If you ship valuable merchandise via air cargo — and, really, what merchandise you pay to ship isn’t valuable? — then you need to know about the Transportation Security Administration’s cargo security program known as the Certified Cargo Screening Program (CCSP). Shippers who don’t know about CCSP could end up losing millions. And there’s a lot of shippers who don’t.
The deadlines set by Congress mandating the screening of 100 percent of all air cargo shipped via passenger planes are rapidly falling into place. In February, the requirement that 50 percent of all cargo be screened came and went with little fanfare. Because the 50 percent requirement could be met by the airlines primarily through screening the low-hanging fruit of small packages, a false sense of serenity settled in among some shippers and even forwarders. The thinking runs like this: The airlines met the 50 percent deadline without too much difficulty, so how much harder could it be to hit the 100 percent deadline?
Ed Kelly, TSA’s General Manager of Air Cargo, has a concise answer: A lot.
Kelly notes that one of the primary differences between the current environment and that which descends on August 3, 2010 (when the 100 percent deadlines hits full force) is that the stacked and shrink-wrapped shipments known as ULDs — basically numerous smaller packages stacked and wrapped on pallets for shipments — will have to be broken down so that the packages can be screened individually and then restacked.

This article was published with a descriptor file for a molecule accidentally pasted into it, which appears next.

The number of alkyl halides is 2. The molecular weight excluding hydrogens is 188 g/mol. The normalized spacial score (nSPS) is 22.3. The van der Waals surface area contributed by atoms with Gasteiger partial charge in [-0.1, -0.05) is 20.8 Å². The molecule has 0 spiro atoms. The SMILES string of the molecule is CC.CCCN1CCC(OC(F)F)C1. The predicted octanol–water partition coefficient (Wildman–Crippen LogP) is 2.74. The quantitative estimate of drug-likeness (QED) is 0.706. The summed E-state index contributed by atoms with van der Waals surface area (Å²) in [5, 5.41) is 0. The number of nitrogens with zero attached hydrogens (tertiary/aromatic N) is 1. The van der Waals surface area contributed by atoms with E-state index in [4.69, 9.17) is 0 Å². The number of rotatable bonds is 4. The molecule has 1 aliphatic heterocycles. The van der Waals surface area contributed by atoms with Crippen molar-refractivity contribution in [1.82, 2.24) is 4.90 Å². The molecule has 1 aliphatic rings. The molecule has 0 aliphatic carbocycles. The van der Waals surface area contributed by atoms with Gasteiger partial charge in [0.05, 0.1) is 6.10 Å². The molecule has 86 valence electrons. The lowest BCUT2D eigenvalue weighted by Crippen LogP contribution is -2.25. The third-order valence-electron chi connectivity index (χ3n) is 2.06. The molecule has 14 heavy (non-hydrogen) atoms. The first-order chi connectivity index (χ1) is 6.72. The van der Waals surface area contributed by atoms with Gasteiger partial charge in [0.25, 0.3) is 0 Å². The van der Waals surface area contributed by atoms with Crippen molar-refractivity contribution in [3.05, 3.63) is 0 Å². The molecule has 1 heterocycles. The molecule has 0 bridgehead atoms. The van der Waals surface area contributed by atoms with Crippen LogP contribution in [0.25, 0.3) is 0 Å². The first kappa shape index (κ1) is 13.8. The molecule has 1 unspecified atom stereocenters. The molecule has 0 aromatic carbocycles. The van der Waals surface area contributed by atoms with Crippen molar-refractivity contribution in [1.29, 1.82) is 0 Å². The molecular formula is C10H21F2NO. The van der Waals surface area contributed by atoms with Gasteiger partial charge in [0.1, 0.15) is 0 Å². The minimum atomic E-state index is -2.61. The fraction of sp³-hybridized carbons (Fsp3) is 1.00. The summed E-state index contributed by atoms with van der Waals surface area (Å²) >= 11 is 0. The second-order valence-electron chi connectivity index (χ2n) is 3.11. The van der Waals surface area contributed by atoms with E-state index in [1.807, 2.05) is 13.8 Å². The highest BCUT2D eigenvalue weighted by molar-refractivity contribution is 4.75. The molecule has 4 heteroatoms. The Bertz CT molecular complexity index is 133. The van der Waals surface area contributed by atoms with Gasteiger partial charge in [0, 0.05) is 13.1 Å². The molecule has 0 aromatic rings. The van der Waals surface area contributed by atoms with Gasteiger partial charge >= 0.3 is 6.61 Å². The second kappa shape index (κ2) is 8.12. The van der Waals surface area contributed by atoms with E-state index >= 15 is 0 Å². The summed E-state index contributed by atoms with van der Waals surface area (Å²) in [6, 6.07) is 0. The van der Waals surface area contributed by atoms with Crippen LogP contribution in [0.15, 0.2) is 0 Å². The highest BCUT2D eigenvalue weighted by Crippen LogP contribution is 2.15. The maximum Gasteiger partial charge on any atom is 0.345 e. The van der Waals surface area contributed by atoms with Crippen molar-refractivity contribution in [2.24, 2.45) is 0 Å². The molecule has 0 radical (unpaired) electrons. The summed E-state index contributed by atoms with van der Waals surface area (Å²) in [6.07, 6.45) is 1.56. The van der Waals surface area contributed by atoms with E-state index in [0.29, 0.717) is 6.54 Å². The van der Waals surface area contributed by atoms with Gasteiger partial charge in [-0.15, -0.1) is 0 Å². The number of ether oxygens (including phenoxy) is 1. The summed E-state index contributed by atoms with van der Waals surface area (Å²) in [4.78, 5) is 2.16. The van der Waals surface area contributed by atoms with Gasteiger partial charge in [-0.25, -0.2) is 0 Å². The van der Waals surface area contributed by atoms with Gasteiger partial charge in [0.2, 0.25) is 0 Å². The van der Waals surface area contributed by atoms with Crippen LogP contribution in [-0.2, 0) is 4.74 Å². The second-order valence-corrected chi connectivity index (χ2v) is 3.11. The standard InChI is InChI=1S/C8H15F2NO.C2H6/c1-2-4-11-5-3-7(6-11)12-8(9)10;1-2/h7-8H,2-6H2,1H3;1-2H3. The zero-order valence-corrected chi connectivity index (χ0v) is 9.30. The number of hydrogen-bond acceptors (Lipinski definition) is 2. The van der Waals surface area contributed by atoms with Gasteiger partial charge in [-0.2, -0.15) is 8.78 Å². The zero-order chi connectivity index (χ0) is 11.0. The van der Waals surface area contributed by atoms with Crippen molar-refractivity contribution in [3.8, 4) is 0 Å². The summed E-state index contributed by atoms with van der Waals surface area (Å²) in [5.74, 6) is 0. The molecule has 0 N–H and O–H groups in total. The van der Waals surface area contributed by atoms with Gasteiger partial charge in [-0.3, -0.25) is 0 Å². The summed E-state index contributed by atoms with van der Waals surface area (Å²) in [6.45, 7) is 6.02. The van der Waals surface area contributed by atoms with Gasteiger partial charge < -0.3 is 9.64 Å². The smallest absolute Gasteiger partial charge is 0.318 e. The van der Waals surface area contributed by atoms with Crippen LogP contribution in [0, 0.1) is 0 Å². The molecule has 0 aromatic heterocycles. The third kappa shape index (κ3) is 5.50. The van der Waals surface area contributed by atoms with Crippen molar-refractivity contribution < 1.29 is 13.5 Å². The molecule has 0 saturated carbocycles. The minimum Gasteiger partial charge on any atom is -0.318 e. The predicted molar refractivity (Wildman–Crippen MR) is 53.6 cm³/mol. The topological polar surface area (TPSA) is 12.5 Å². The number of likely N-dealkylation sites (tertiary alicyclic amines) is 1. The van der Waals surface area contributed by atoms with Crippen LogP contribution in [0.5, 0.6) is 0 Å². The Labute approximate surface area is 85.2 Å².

“This will present a challenge,” said the TSA cargo chief, with a nearly British level of understatement. He was speaking to a roomful of pharmaceutical manufacturers this morning as the keynote speaker during a supply chain conference in Philadelphia focused on the shipment of extremely valuable, climate-sensitive cargo such as pharmaceuticals.
Kelly also noted that cargo volume has been down significantly, causing less strain on screening resources at airports; as the economy rebounds, cargo volume will rise proportionately. Additionally, certain cargo that was previously exempt (medicines, technology products, film, certain agriculture, etc.) must, as of September 1 of this year, undergo full screening requirements, too.
In short, TSA’s message is this: There’s going to be a lot more cargo to screen when August 2010 comes, with no more resources than are now available to do it. Kelly suggested the airlines and freight fowarders are pretty much tapped out screening the volume of cargo they face now.
Finally, Kelly touched upon a point that was addressed by numerous speakers and panelists at this “cold chain” conference — what do you do with extremely valuable and equally extremely sensitive cargo that requires climate controls? That is, what do you do with “cold chain” products, such as life-saving drugs, that require exquisitely controlled temperature settings during the course of shipment to prevent the medicines from being ruined? If every piece of cargo must be screened individually, what happens to those products packaged and shipped in climate-controlled containers? Worse, what happens if one of them sets of an alarm — even if it’s only a false alarm?